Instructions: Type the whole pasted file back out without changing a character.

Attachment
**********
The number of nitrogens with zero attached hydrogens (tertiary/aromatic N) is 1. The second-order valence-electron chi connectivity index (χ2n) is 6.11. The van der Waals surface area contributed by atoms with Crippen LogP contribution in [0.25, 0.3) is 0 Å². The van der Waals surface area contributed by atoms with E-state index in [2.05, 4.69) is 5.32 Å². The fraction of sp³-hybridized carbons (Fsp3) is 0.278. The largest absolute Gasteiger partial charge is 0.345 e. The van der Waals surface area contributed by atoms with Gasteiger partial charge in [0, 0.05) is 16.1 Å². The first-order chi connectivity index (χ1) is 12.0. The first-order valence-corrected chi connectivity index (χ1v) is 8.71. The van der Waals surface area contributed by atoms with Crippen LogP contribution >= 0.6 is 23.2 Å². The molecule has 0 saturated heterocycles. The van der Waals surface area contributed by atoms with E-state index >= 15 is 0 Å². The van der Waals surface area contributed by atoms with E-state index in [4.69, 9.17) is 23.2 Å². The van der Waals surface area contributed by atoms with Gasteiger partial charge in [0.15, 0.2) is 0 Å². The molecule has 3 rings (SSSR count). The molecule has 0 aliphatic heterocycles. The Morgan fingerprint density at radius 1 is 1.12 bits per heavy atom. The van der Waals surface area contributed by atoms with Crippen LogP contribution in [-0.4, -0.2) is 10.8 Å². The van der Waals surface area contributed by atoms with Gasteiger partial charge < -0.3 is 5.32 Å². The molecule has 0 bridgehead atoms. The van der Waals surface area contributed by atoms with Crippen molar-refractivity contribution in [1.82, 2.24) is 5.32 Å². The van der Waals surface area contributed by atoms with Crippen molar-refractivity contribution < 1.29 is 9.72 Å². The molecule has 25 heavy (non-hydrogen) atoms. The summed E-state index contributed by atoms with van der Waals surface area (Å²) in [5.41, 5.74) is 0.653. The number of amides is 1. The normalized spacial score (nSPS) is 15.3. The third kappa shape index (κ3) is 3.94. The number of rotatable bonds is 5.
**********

The number of nitrogens with zero attached hydrogens (tertiary/aromatic N) is 1. The second-order valence-electron chi connectivity index (χ2n) is 6.11. The van der Waals surface area contributed by atoms with Crippen LogP contribution in [0.25, 0.3) is 0 Å². The van der Waals surface area contributed by atoms with E-state index in [2.05, 4.69) is 5.32 Å². The fraction of sp³-hybridized carbons (Fsp3) is 0.278. The largest absolute Gasteiger partial charge is 0.345 e. The van der Waals surface area contributed by atoms with Gasteiger partial charge in [0, 0.05) is 16.1 Å². The first-order chi connectivity index (χ1) is 12.0. The first-order valence-corrected chi connectivity index (χ1v) is 8.71. The van der Waals surface area contributed by atoms with Crippen LogP contribution >= 0.6 is 23.2 Å². The molecule has 0 saturated heterocycles. The van der Waals surface area contributed by atoms with E-state index >= 15 is 0 Å². The van der Waals surface area contributed by atoms with E-state index in [4.69, 9.17) is 23.2 Å². The van der Waals surface area contributed by atoms with Gasteiger partial charge in [0.15, 0.2) is 0 Å². The molecule has 3 rings (SSSR count). The molecule has 0 aliphatic heterocycles. The Morgan fingerprint density at radius 1 is 1.12 bits per heavy atom. The van der Waals surface area contributed by atoms with Crippen LogP contribution in [-0.4, -0.2) is 10.8 Å². The van der Waals surface area contributed by atoms with Gasteiger partial charge < -0.3 is 5.32 Å². The molecule has 0 bridgehead atoms. The van der Waals surface area contributed by atoms with Crippen molar-refractivity contribution in [1.82, 2.24) is 5.32 Å². The van der Waals surface area contributed by atoms with Crippen molar-refractivity contribution < 1.29 is 9.72 Å². The molecule has 25 heavy (non-hydrogen) atoms. The summed E-state index contributed by atoms with van der Waals surface area (Å²) in [5.41, 5.74) is 0.653. The number of amides is 1. The normalized spacial score (nSPS) is 15.3. The third kappa shape index (κ3) is 3.94. The number of rotatable bonds is 5.